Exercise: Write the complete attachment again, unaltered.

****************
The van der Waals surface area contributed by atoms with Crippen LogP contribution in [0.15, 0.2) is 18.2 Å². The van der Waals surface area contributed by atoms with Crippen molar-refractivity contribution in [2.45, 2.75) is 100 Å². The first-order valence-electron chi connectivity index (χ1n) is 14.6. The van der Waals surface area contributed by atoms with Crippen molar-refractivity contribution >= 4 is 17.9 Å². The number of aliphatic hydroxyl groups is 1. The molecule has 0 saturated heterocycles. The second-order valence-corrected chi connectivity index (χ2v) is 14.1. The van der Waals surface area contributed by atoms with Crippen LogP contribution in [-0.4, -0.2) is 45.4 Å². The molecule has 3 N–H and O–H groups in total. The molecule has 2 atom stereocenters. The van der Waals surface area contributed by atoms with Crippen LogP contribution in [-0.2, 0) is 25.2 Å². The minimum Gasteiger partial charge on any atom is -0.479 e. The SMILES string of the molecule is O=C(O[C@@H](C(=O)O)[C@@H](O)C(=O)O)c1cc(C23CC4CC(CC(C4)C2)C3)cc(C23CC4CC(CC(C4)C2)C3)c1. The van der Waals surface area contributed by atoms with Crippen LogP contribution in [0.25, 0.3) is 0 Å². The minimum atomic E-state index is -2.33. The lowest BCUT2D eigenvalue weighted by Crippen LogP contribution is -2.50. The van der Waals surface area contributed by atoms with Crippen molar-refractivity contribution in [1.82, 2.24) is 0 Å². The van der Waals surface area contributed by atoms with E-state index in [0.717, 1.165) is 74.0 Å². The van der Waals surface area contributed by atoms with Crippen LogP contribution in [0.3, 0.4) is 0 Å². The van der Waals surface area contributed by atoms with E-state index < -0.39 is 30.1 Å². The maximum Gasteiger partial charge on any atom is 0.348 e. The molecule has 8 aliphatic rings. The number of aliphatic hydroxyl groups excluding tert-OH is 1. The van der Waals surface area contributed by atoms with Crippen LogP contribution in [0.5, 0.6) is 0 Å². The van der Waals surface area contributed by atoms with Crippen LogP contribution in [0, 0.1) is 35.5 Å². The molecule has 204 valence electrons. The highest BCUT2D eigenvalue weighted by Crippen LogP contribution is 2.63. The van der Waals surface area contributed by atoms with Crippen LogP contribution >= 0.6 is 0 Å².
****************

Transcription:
The van der Waals surface area contributed by atoms with Crippen LogP contribution in [0.15, 0.2) is 18.2 Å². The van der Waals surface area contributed by atoms with Crippen molar-refractivity contribution in [2.45, 2.75) is 100 Å². The first-order valence-electron chi connectivity index (χ1n) is 14.6. The van der Waals surface area contributed by atoms with Crippen molar-refractivity contribution >= 4 is 17.9 Å². The number of aliphatic hydroxyl groups is 1. The molecule has 0 saturated heterocycles. The second-order valence-corrected chi connectivity index (χ2v) is 14.1. The van der Waals surface area contributed by atoms with Crippen LogP contribution in [-0.4, -0.2) is 45.4 Å². The molecule has 3 N–H and O–H groups in total. The molecule has 2 atom stereocenters. The van der Waals surface area contributed by atoms with Crippen LogP contribution in [-0.2, 0) is 25.2 Å². The minimum Gasteiger partial charge on any atom is -0.479 e. The SMILES string of the molecule is O=C(O[C@@H](C(=O)O)[C@@H](O)C(=O)O)c1cc(C23CC4CC(CC(C4)C2)C3)cc(C23CC4CC(CC(C4)C2)C3)c1. The van der Waals surface area contributed by atoms with Crippen LogP contribution in [0.25, 0.3) is 0 Å². The minimum atomic E-state index is -2.33. The lowest BCUT2D eigenvalue weighted by Crippen LogP contribution is -2.50. The van der Waals surface area contributed by atoms with Crippen molar-refractivity contribution in [1.82, 2.24) is 0 Å². The van der Waals surface area contributed by atoms with E-state index in [0.717, 1.165) is 74.0 Å². The van der Waals surface area contributed by atoms with Crippen LogP contribution in [0.3, 0.4) is 0 Å². The van der Waals surface area contributed by atoms with E-state index < -0.39 is 30.1 Å². The maximum Gasteiger partial charge on any atom is 0.348 e. The molecule has 8 aliphatic rings. The number of aliphatic hydroxyl groups excluding tert-OH is 1. The van der Waals surface area contributed by atoms with Crippen LogP contribution in [0.5, 0.6) is 0 Å². The van der Waals surface area contributed by atoms with Crippen LogP contribution in [0, 0.1) is 35.5 Å². The molecule has 204 valence electrons. The highest BCUT2D eigenvalue weighted by Crippen LogP contribution is 2.63. The van der Waals surface area contributed by atoms with Crippen LogP contribution >= 0.6 is 0 Å².